Lisa Goes to America

Now You Are Lisa, my newest book of fiction, set in Beijing, is now available in paperback and Kindle formats on Amazon.


Lisa, the English name of my Chinese wife, and I recently took our first trip to the United States together. Knowing that this was her first trip outside of China, I was curious to see her reaction.

Some reactions I expected; others I didn’t.

For context, we started the trip visiting an American friend who lives in the northern suburbs of Detroit, in Oakland County, one of the wealthier counties in the US. We then spent three days in Chicago, one of America’s greatest cities, smack dab in the middle of the Loop, just off of Michigan Avenue.

I’ll give you the summary first. While Chicago is a world-class city and the weather was absolutely perfect while we were there, she wasn’t wowed. “This is Beijing, but older.” And she’s right, which might wow those of you who haven’t been to Beijing lately more than those of us, myself included, who love Chicago.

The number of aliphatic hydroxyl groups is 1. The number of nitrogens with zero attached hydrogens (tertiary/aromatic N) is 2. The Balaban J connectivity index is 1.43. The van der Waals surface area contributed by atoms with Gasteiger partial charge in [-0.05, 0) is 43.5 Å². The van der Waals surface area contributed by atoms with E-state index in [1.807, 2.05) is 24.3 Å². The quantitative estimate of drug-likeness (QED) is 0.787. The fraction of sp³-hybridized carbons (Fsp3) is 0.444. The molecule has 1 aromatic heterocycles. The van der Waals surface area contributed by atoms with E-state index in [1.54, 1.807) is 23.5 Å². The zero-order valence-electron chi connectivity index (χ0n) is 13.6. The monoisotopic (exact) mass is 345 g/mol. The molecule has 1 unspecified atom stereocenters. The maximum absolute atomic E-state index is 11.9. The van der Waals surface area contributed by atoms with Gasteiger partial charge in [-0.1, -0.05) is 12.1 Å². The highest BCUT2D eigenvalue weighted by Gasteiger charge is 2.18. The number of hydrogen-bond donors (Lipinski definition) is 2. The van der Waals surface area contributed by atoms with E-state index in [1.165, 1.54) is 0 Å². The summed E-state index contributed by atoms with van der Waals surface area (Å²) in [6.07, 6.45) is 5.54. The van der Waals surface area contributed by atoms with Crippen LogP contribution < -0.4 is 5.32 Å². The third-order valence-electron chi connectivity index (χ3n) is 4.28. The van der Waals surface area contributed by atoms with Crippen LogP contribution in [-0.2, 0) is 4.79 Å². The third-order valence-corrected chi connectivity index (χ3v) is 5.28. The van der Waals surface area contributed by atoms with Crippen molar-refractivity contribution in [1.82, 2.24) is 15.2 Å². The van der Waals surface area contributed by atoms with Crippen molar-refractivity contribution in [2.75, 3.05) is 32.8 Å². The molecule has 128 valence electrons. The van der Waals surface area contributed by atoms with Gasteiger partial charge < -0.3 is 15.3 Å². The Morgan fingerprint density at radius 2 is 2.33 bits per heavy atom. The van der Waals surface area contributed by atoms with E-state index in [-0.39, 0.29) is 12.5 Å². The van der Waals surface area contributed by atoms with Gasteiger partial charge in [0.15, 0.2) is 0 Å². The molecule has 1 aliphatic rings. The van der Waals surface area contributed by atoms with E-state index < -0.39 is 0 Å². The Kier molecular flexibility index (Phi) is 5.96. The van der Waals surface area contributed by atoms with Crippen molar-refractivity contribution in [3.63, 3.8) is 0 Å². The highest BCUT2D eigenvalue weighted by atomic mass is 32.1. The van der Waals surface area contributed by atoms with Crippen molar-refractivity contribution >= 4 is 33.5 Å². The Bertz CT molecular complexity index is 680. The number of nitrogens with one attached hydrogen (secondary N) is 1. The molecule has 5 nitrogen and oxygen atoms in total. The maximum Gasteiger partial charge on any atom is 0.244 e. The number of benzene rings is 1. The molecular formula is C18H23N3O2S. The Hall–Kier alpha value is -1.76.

What she was not prepared for were the American suburbs. They literally have no counterpart in China; nothing even remotely close.

While I despise class distinctions of any kind I have to wade into that treacherous water simply to give you some context. You obviously weren’t with us and the American suburbs run the gamut.

The American suburbs. There is nothing quite like them in China. My wife, I should say, thoroughly enjoyed the open space and greenery.
The American suburbs. There is nothing quite like them in China. My wife, I should say, thoroughly enjoyed the open space and greenery.

My friend lives in a middle to upper middle class suburb – senior engineers, lawyers, dentists, the like. Not McMansions by any stretch but very nice homes with some lawn to mow and plenty of trees and plantings to provide a very comfortable patio for the weekend barbeque. And given the time of year everything was lush and green.

When we first entered the subdivision we saw a man mowing his lawn on a riding lawnmower. Pretty typical, for sure. But Lisa couldn’t comprehend it. “His lawn is very small. Why does he need a ‘car’? In China they would cut a lawn that size by hand.” And, of course, she’s right. Cutting grass by hand, or by using power trimmers, remains common in China. (All grass, however, is commercial. No one actually lives surrounded by grass.)

When we went out and about to buy mobile phones, etc., the expected response surfaced: “Where are the people?” The form of the observation, however, was not expected and shed new light on the American suburban way of life.